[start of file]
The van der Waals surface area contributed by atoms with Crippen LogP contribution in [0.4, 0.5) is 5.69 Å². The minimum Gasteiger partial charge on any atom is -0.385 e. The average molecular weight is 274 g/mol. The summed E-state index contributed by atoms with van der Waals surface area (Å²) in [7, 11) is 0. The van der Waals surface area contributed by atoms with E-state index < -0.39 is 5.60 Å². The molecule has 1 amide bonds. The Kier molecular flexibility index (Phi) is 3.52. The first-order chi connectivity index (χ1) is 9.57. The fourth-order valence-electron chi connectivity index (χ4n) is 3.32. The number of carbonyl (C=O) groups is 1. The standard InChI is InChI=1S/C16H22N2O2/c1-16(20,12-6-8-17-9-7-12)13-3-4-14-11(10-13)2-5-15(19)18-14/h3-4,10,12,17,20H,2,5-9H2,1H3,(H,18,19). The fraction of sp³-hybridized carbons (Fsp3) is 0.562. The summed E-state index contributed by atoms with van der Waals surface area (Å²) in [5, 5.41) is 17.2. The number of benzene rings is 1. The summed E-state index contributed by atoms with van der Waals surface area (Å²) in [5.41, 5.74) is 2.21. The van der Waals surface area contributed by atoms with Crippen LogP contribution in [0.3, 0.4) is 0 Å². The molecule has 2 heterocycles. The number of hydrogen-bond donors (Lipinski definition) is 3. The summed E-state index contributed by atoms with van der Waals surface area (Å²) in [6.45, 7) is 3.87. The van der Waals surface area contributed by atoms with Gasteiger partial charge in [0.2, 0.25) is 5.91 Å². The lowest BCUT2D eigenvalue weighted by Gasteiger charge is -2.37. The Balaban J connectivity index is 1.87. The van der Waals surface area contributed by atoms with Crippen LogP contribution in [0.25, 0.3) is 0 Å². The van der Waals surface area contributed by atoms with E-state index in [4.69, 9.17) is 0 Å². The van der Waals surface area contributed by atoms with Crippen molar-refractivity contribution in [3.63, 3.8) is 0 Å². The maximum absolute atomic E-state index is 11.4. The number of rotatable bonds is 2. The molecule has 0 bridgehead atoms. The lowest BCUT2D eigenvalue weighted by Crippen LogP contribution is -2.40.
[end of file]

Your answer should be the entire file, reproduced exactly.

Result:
The van der Waals surface area contributed by atoms with Crippen LogP contribution in [0.4, 0.5) is 5.69 Å². The minimum Gasteiger partial charge on any atom is -0.385 e. The average molecular weight is 274 g/mol. The summed E-state index contributed by atoms with van der Waals surface area (Å²) in [7, 11) is 0. The van der Waals surface area contributed by atoms with E-state index < -0.39 is 5.60 Å². The molecule has 1 amide bonds. The Kier molecular flexibility index (Phi) is 3.52. The first-order chi connectivity index (χ1) is 9.57. The fourth-order valence-electron chi connectivity index (χ4n) is 3.32. The number of carbonyl (C=O) groups is 1. The standard InChI is InChI=1S/C16H22N2O2/c1-16(20,12-6-8-17-9-7-12)13-3-4-14-11(10-13)2-5-15(19)18-14/h3-4,10,12,17,20H,2,5-9H2,1H3,(H,18,19). The fraction of sp³-hybridized carbons (Fsp3) is 0.562. The summed E-state index contributed by atoms with van der Waals surface area (Å²) in [5, 5.41) is 17.2. The number of benzene rings is 1. The summed E-state index contributed by atoms with van der Waals surface area (Å²) in [5.41, 5.74) is 2.21. The van der Waals surface area contributed by atoms with Crippen LogP contribution in [0.3, 0.4) is 0 Å². The molecule has 2 heterocycles. The number of hydrogen-bond donors (Lipinski definition) is 3. The summed E-state index contributed by atoms with van der Waals surface area (Å²) in [6.45, 7) is 3.87. The van der Waals surface area contributed by atoms with Gasteiger partial charge in [0.2, 0.25) is 5.91 Å². The lowest BCUT2D eigenvalue weighted by Gasteiger charge is -2.37. The Balaban J connectivity index is 1.87. The van der Waals surface area contributed by atoms with Crippen LogP contribution in [0.25, 0.3) is 0 Å². The van der Waals surface area contributed by atoms with E-state index in [4.69, 9.17) is 0 Å². The van der Waals surface area contributed by atoms with Crippen molar-refractivity contribution in [3.63, 3.8) is 0 Å². The maximum absolute atomic E-state index is 11.4. The number of rotatable bonds is 2. The molecule has 0 bridgehead atoms. The lowest BCUT2D eigenvalue weighted by Crippen LogP contribution is -2.40.